Pledge to scrap engine test site raises questions

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Pledge to scrap engine test site raises questions


North Koreans view local newspaper coverage of the meeting between North Korean leader Kim Jong-un and U.S. President Donald Trump at a subway station in Pyongyang on Wednesday. The photos on the front page of the ruling Workers’ Party newspaper shows Kim warmly shaking hands with Trump. [AP/YONHAP]

If Pyongyang destroys a “major missile engine testing site,” as U.S. President Donald Trump said it would on Tuesday after his summit with North Korean leader Kim Jong-un, the move could indicate the young leader’s willingness to denuclearize.

But as with the dismantlement of the Punggye-ri nuclear test site last month, just how far the regime will go in closing down the area - and whether it will have any effect on its nuclear capabilities - remains unknown.

Trump told international reporters in Singapore on Tuesday after signing a joint statement with Kim that the North Korean leader told him he was going to destroy a major missile engine testing site.

The location of the site was not given, and Trump did not go into the details of the test site’s destruction.

The agreement wasn’t included in their statement, said Trump, because he and Kim “agreed to that” after the document was signed.

“That’s a big thing, for the missiles that they were testing, the site is going to be destroyed very soon,” Trump said. “I said, ‘Do me a favor. You’ve got this missile engine testing site. We know where it is because of the heat.’” When Trump asked Kim whether he could close the site, the North Korean leader reportedly said he would.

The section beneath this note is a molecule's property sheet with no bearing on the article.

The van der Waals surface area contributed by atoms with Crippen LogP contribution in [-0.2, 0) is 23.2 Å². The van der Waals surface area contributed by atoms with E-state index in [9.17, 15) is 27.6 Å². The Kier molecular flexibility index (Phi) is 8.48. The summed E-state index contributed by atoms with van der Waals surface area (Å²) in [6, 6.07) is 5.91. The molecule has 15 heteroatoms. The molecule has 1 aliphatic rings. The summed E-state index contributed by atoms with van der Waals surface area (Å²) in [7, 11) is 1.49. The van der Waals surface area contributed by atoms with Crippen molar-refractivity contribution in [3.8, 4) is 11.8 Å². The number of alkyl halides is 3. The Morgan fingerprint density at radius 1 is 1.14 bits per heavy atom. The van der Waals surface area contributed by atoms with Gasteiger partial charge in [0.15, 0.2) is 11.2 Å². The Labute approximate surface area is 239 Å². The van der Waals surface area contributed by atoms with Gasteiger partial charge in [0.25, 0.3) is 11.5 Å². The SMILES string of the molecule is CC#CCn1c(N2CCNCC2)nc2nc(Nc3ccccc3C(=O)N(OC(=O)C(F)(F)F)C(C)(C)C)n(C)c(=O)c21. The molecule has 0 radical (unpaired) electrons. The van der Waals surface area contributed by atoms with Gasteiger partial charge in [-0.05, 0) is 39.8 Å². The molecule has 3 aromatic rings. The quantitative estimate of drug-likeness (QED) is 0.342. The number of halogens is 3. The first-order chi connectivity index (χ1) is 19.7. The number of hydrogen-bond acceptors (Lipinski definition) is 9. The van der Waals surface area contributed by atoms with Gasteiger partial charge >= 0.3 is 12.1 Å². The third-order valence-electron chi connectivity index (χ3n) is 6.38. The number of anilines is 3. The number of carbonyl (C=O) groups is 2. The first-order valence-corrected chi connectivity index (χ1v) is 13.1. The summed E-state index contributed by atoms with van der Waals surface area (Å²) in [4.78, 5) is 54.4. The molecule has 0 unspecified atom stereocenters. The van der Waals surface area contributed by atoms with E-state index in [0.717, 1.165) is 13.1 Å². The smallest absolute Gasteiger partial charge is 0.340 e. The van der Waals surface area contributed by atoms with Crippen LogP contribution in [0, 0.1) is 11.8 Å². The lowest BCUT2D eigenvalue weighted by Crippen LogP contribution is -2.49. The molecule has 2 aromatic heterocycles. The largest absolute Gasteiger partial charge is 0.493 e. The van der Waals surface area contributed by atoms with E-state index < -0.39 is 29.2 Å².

“I think he’ll do it. I really believe that,” Trump said. “They have a very powerful engine testing site that, again, we’re able to see because of the heat that it emits.”

He added, “Honestly, I think he’s going to do these things. I may be wrong. I mean, I may stand before you in six months and say, ‘Hey, I was wrong.’ I don’t know that I’ll ever admit that but I’ll find some kind of an excuse.”

North Korean state-run Korean Central News Agency (KCNA) made no mention of the engine test site on Wednesday in its coverage of the summit, but said that Kim said his country would take “additional good-will measures” if Washington takes “genuine measures” to build trust in order to improve the North-U.S. relationship.

Both leaders shared thoughts on the process of denuclearizing the Korean Peninsula in a “step-by-step” manner, according to the KCNA.

South Korean analysts believe Trump was referring to the engine testing site in Cholsan County, North Pyongan Province, along the west coast of the country. In the past, North Korea test-fired several ballistic missiles into the East Sea from the site.

North Korean media reported last year that a successful engine test was carried out at the site on March 18. Kim was so pleased, he was pictured giving a piggyback ride to an engineer.

The Cholsan test site is believed to be where North Korea developed its engine for the Hwasong-15 intercontinental ballistic missile, which can target the U.S. mainland.

When the North test-launched the Hwasong-15 on Nov. 29 of last year, it flew 950 kilometers (590 miles) after peaking at an altitude of 4,475 kilometers. If the missile is positioned at a normal angle, South Korean experts believe it could fly farther than 10,000 kilometers, enough to hit the east coast of the United States.


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